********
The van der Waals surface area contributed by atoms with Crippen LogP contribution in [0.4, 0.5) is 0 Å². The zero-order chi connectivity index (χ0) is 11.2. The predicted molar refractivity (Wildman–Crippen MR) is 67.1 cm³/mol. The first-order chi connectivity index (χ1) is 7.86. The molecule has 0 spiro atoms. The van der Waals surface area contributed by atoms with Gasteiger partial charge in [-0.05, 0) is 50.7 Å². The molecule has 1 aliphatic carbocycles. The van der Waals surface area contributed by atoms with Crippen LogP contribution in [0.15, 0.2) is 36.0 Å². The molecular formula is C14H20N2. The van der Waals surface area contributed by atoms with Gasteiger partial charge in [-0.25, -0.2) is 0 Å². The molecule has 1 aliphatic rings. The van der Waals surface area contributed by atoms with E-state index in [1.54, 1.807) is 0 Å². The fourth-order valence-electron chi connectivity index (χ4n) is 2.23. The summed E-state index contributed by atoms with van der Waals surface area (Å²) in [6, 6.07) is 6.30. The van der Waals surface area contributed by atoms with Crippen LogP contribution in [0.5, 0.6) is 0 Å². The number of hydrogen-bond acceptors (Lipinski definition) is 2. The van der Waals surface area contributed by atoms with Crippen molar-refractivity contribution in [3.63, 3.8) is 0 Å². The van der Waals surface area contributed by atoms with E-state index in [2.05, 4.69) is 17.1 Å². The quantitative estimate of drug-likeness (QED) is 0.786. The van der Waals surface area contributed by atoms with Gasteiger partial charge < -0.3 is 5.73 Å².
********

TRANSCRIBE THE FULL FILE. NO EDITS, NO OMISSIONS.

The van der Waals surface area contributed by atoms with Crippen LogP contribution in [0.4, 0.5) is 0 Å². The zero-order chi connectivity index (χ0) is 11.2. The predicted molar refractivity (Wildman–Crippen MR) is 67.1 cm³/mol. The first-order chi connectivity index (χ1) is 7.86. The molecule has 0 spiro atoms. The van der Waals surface area contributed by atoms with Gasteiger partial charge in [-0.05, 0) is 50.7 Å². The molecule has 1 aliphatic carbocycles. The van der Waals surface area contributed by atoms with Crippen LogP contribution in [0.15, 0.2) is 36.0 Å². The molecular formula is C14H20N2. The van der Waals surface area contributed by atoms with Gasteiger partial charge in [-0.25, -0.2) is 0 Å². The molecule has 1 aliphatic rings. The van der Waals surface area contributed by atoms with E-state index in [1.54, 1.807) is 0 Å². The fourth-order valence-electron chi connectivity index (χ4n) is 2.23. The summed E-state index contributed by atoms with van der Waals surface area (Å²) in [6, 6.07) is 6.30. The van der Waals surface area contributed by atoms with Crippen LogP contribution in [0.5, 0.6) is 0 Å². The number of hydrogen-bond acceptors (Lipinski definition) is 2. The van der Waals surface area contributed by atoms with Crippen molar-refractivity contribution in [3.63, 3.8) is 0 Å². The van der Waals surface area contributed by atoms with E-state index in [2.05, 4.69) is 17.1 Å². The quantitative estimate of drug-likeness (QED) is 0.786. The van der Waals surface area contributed by atoms with Gasteiger partial charge < -0.3 is 5.73 Å².